Article published: Wednesday, November 14th 2012
Environmentalists fighting a two year battle to protect Chat Moss have hailed a victory against “unnecessary vandalism” as government minister Eric Pickles upholds peat extraction ban in the vulnerable wetlands.
The Secretary of State for Communities and Local Government has dismissed an appeal by agricultural firm William Sinclair Horticulture Ltd against a Salford City Council ban on the company mining peat on the land, owned by commercial property giant Peel Holdings.
The ruling followed a public inquiry held in March. It agreed with the findings of a previous inspection by concluding that “the use of peat in horticulture is unsustainable” and needed “to be set against the consequences of peat extraction on climate change and biodiversity.”
The decision, made last Friday, came days before the launch of another public inquiry on 13 November into a proposed biomass incinerator planned for Peel Holdings-owned land by the Manchester Ship Canal.
Peat bogs are formed of decaying plant matter and actively soak up carbon dioxide from the atmosphere, leaving them a noted resource against climate change. While an estimated 97 per cent of the UK’s lowland bogs have been destroyed, mosslands are home to many rare species and have been dubbed the UK’s “rainforests” by campaigners.
Hard-fought campaigns have been waged for years against peat extraction in Chat Moss, ranging from inquiries to direct action in 2010 when two activists from Manchester Climate Action and Earth First! chained themselves to machinery at one site. Environmentalists have welcomed the verdict.
“The Secretary of State has today made absolutely the right decision and we congratulate him”, said chief executive of Lancashire’s Wildlife Trust Anne Selby. “This government is now leading the way in Europe against the environmentally damaging and unnecessary practice of peat extraction.”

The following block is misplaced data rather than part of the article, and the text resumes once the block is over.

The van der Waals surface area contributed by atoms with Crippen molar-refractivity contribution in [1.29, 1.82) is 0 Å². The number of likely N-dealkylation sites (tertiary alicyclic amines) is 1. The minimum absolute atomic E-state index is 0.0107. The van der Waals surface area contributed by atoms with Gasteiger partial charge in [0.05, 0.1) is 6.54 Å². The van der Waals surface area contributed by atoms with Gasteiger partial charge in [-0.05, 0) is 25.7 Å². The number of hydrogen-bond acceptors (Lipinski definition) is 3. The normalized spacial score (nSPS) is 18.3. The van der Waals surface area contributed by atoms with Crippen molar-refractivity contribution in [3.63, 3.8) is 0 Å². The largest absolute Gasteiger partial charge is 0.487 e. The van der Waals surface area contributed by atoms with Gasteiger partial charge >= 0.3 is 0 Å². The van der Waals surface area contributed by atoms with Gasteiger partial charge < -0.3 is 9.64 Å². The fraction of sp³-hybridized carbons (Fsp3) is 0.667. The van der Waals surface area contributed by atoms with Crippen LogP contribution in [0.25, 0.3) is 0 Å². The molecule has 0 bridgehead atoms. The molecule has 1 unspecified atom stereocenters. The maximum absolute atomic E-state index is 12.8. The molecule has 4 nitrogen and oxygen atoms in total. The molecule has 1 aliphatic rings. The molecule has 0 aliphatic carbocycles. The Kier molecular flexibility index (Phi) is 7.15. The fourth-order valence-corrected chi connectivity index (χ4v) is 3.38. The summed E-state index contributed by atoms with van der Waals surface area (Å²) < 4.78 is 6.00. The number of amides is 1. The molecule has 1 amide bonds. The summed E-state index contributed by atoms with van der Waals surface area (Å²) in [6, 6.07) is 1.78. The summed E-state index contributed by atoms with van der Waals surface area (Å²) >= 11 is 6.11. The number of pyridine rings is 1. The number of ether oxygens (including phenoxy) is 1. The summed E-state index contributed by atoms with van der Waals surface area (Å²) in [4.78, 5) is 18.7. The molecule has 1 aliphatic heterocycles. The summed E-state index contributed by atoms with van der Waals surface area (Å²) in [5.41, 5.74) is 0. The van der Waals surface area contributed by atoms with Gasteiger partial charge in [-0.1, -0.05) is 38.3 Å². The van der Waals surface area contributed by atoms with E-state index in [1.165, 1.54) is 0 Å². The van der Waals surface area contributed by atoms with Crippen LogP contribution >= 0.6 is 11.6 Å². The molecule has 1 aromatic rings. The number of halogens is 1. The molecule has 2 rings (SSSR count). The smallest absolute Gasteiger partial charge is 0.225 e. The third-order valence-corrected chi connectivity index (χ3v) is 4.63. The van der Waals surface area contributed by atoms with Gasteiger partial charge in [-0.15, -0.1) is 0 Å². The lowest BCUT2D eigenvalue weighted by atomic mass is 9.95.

“This historic decision will be a major step towards meeting the Government’s targets to reduce peat usage in the amateur sector to zero by 2020, and will pave the way for similar decisions across Europe in the coming months and years.”
Activist Iain Hilton, who was acquitted of accusations that he harassed peat miners by locking himself to a JCB digger in 2010 to prevent it from unloading peat into a delivery lorry, said he was “overjoyed” at the decision.
Hilton told Mule that he felt that ”the population of Salford have won an important battle against those who are determined to take over this site of immense natural beauty and carve it up for profit.
“It is important that this land be returned and restored for the people of Salford to enjoy, along with the wonderful wildlife that make it their natural habitat.”
He added, “The struggle for a better future requires many different people with different approaches to come together for a common cause and this campaign certainly embodied that spirit.”
Friends of the Earth’s North West Regional Campaigner Helen Rimmer added, “It beggars belief that in 2012 companies still want to destroy British peat bogs. These are important wildlife sites that ‘lock in’ carbon and reduce flood risk.”
“The Government has rightly set targets to end the use of peat in horticulture and there are plenty of peat-free alternatives – digging up bogs for our gardens is unnecessary vandalism and must be stopped.”
In a statement William Sinclair CEO Bernard Burns indicated the company would now consider alternatives to peat, saying “I am disappointed at the Minister’s decision and view Government policy on peat as incoherent. Nevertheless William Sinclair is in an ideal position to take advantage of the move toward non peat growing media.”
A Wildlife Trust spokesperson added that their hope was now to assist Sinclair in its obligations to restore the affected sections of the bog in accordance with the company’s “Section 106” agreements with Salford and Wigan councils.
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